Model it , expect it, and enforce it! Have you had the pleasure of watching your child respectfully greet a guest with a smile, handshake, and good eye contact? It is one of the most wonderful things to see. It expresses confidence, dignity, and humility. It’s the simplest gesture, yet profound. When we greet someone with respect it says, “I respect you, and I want you to respect me”. Simple acts like these are taught; they aren’t accidents. Respect is a learned behavior. Ouch! This reminds me of the country song Watching You, by Rodney Atkins when the little boy uses a four letter word that started with “s” and the dad asks where he learned to talk like that. He said, “I’ve been watching you, now ain’t that cool. I’m your buckaroo. I want to be like you ..”.
 
The way we learn to respect others and ourselves is to value the uniqueness of each person we meet. No two people are alike. How we learn, how we think and question life, and what we choose to do with our lives is as unique as a snowflake. Respecting our unique contribution to the world is a perfect place to start when we are teaching our children to be respectful. I am a one-of-a-kind and so are you. Appreciating our differences will help us to get along and live well together.
 
In her book, The Family Coach Method, Dr. Lynne Kenney lists seven simple things we can do as adults to foster the habit of respect in our children. They include:
 
  • Be a good listener – Give your child your undivided attention when they are speaking to you.
  • Be fair – Consider your child’s viewpoint and experience before stating your opinion.
  • Be honest – Tell the truth.
  • Be accountable when you make a mistake.
  • Be polite – Use the manners that you expect of your children.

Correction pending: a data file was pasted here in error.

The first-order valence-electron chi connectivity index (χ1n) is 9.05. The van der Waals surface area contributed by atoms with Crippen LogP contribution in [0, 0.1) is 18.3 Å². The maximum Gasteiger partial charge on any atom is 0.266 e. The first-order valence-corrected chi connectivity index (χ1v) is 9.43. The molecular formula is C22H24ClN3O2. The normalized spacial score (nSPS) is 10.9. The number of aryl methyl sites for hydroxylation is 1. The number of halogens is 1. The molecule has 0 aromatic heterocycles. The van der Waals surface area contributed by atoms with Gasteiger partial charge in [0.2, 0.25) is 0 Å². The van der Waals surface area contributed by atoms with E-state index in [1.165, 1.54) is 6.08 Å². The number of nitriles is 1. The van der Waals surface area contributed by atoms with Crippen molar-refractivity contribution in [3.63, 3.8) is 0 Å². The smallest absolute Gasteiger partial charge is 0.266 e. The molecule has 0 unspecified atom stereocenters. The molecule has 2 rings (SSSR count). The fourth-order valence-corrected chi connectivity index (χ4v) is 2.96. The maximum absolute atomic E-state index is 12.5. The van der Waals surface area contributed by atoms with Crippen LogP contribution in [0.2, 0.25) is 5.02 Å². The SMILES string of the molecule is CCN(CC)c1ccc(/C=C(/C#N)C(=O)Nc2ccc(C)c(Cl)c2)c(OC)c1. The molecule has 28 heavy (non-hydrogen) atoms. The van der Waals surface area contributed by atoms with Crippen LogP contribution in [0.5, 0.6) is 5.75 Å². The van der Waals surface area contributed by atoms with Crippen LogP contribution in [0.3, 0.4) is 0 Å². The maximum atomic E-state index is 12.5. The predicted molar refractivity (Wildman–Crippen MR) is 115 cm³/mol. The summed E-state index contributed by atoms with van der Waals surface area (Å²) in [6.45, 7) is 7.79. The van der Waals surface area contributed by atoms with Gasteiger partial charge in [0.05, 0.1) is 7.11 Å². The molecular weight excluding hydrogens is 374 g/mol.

• Be positive – Focus on the positive side of life. Your child deserves a role model that “lifts them up.” Compliment your children, observe what they do well and celebrate it.
  • Be reliable – Keep your promises. Show your child that you mean what you say. Do as you say and say as you do. Children see the truth through a clearer lens than do adults.
  • Be trustworthy – Keep your children’s heart-felt feelings and experiences private, show them that you can be a trusted adult who cares about their feelings and their self-esteem. Showing your children respect through your words and actions encourages them to respect themselves, you, and others.
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Here are some AACA ways to help your child practice respect:
 
  • Heart – Expect your child to respectfully greet people.
  • Mind – Provide “think time” when your child is struggling with a task.
  • Body – Encourage a healthy lifestyle of 9+ hours of sleep, healthy diet, and exercise.
  • Soul – Ask your child to share three things they like about him/herself.
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“Children have never been very good at listening to their elders, but they have never failed to imitate them.” -James Baldwin
 
“Show respect even to people who don’t deserve it; not as a reflection of their own character, but as a reflection of yours.”
-Dave Willis
 
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You're Invited!November 15, 2019

You won't want to miss this fun-filled event! 

Mingle, 80s style, at our Top Gun themed fundraiser at the Estrella Warbirds Museum.  Enjoy tunes by Sparrow Entertainment, food by Chef Chris Beckett, a great selection of wine and beer, and bid on amazing items at our auction! 

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